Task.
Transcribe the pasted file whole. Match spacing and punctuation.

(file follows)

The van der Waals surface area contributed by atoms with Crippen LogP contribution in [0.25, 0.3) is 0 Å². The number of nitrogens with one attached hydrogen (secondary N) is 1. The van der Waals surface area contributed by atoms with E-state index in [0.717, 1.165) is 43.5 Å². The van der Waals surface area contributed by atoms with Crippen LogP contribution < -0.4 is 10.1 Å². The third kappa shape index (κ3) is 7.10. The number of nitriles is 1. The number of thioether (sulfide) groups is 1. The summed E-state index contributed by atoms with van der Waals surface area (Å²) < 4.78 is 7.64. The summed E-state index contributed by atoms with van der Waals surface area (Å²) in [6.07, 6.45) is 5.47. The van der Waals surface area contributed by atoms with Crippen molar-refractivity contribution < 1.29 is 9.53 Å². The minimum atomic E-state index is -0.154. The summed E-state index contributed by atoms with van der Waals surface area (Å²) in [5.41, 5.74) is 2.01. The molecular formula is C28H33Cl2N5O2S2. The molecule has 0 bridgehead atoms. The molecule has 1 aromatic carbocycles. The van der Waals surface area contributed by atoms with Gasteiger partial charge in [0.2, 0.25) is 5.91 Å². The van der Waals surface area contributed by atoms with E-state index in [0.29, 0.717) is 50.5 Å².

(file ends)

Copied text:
The van der Waals surface area contributed by atoms with Crippen LogP contribution in [0.25, 0.3) is 0 Å². The number of nitrogens with one attached hydrogen (secondary N) is 1. The van der Waals surface area contributed by atoms with E-state index in [0.717, 1.165) is 43.5 Å². The van der Waals surface area contributed by atoms with Crippen LogP contribution < -0.4 is 10.1 Å². The third kappa shape index (κ3) is 7.10. The number of nitriles is 1. The number of thioether (sulfide) groups is 1. The summed E-state index contributed by atoms with van der Waals surface area (Å²) < 4.78 is 7.64. The summed E-state index contributed by atoms with van der Waals surface area (Å²) in [6.07, 6.45) is 5.47. The van der Waals surface area contributed by atoms with Crippen molar-refractivity contribution < 1.29 is 9.53 Å². The minimum atomic E-state index is -0.154. The summed E-state index contributed by atoms with van der Waals surface area (Å²) in [5.41, 5.74) is 2.01. The molecular formula is C28H33Cl2N5O2S2. The molecule has 0 bridgehead atoms. The molecule has 1 aromatic carbocycles. The van der Waals surface area contributed by atoms with Gasteiger partial charge in [0.2, 0.25) is 5.91 Å². The van der Waals surface area contributed by atoms with E-state index in [0.29, 0.717) is 50.5 Å².